Peter Mutharika takes stock of his one-year rule


President Peter Mutharika has taken a stock of his one year rule in his state of the nation address delivered on Monday where he also outlined what his government is set to do in the next year of his regime.

This is against the background of a proposed stakeholders meeting organised by Centre for Human Rights and Rehabilitation (CHRR) in partnership with Freedom House to reflect on Mutharika’s one year rule to take place in Salima on Monday.

“As we commemorate our one year in office, I would like to account to the nation what the Democratic Progressive Party government has done in the past 12 months by highlighting major achievements,” said Mutharika.


Looking ahead, Mutharika said his government will continue with the Public Service Reforms which he touted as one of the milestones of his one-year rule.

“In the coming year, we will continue with all the projects and policies that we have instituted this past year,” he said.

Mutharika urged Malawians to use the 2014/2015 experiences as stepping stones for better delivery of growth and development.


“We expect that reforms in the other branches of the government—the Judiciary and the Legislature—will be instituted and the Public Service Reform Commission is prepared to assist these two branches of the government in their reform efforts,” he said.

Mutharika also said he hopes that the private sector will also engage in its own reform programmes, especially with respect to corporate governance.

“We will encourage civil society, political parties and other non-governmental institutions to embark on their own reform programmes,” he said.

Some of the activities Mutharika said fared well in the year under review and will be carried forward in the following year include the Farm Input Subsidy Programme (Fisp), and building more community colleges in 17 districts.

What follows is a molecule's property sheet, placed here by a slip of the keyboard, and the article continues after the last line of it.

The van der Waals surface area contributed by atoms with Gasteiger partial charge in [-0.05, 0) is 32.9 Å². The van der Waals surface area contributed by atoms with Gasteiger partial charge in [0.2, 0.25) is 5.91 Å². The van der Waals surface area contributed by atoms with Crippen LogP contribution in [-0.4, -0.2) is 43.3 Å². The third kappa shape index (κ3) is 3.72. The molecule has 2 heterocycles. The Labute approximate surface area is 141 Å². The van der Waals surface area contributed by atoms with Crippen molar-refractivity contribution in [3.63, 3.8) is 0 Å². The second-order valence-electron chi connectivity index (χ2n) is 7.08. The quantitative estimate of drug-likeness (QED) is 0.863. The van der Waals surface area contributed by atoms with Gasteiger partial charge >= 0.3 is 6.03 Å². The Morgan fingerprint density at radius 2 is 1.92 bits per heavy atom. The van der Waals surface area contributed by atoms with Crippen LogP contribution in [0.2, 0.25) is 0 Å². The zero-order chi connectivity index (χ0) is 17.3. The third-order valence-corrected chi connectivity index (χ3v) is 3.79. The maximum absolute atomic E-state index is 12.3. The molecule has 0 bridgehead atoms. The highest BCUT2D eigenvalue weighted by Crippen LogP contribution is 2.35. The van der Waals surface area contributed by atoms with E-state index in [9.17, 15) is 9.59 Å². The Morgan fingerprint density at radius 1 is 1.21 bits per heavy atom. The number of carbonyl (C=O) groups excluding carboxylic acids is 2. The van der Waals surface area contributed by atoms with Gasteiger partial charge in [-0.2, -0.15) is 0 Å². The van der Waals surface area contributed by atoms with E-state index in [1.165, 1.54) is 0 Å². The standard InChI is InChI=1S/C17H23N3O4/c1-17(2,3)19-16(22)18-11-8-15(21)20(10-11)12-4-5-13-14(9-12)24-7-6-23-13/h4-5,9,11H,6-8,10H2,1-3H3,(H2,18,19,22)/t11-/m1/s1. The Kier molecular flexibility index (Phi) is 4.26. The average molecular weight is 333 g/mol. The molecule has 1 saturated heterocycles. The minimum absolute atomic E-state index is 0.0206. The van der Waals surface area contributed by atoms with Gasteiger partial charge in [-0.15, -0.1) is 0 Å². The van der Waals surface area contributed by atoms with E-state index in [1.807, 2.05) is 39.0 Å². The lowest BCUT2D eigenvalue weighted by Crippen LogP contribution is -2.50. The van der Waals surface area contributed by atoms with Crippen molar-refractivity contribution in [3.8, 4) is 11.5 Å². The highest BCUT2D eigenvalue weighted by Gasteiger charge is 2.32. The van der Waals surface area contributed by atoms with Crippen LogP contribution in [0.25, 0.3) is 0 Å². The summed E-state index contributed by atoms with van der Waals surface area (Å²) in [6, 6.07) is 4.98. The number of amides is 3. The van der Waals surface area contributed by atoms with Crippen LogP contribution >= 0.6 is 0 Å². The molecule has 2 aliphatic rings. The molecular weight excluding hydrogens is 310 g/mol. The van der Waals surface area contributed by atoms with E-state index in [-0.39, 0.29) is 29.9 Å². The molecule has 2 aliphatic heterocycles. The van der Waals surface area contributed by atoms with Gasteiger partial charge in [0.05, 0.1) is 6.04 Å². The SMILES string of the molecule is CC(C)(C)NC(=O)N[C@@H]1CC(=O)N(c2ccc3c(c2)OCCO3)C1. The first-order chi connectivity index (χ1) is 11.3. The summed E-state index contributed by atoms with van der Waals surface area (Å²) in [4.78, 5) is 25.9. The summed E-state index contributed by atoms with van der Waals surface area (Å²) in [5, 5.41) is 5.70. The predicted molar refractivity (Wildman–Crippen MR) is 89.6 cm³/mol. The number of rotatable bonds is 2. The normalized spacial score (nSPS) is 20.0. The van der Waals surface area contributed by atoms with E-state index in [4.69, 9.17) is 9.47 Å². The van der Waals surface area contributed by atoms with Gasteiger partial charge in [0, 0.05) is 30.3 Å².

Other initiatives, he said, which will continue include the Cement and Malata Subsidy programme, the road and infrastructure programmes, the cash transfer programme to the remaining districts “so as to improve the lives of those members of our society who are severely deprived”.

“We will expand the Public Works Programme for the benefit of our brothers and sisters who are economically disadvantaged,” he said, adding that he will also continue to aggressively attract private foreign investors so as to set Malawi on the path towards economic independence.

“We will be introducing a number of new laws in such areas as, mining, information etc,” he said.

It not clear whether Mutharika’s decision to continue with some of his programmes will be approved by the civil society bodies at their meeting.

CHRR Executive Director Timothy Mtambo said the meeting is purposed at providing key stakeholders the opportunity to take stock of President Mutharika’s performance in the promotion of democratic and economic governance and human rights in the one year he has been at the helm.

“What are the successes registered? What are the lessons learnt? What are the challenges or areas requiring improvement?” explained Mtambo who said it is expected that at the end of the meeting the invited delegates will come up with recommendations which shall be subsequently shared with the President.

Mtambo said this year’s event is unique in the sense that it provides various stakeholders with different expertise to share views and ideas on one platform on how the current regime has fared.

“And what ought to be done to consolidate the gains registered and also improve where we are not doing well as we move into the other year under Mutharika’s rule,” he said.

Mutharika looked at 15 areas, first among them, the state of the economy where he again said the Malawi economy now enjoys positive growth despite the challenges faced this year as a result of floods and dry spells that affected agricultural production.

“It is estimated that the economy grew by 5.5 percent and is expected to rebound to higher levels averaging 7 percent or higher from next year,” he said.

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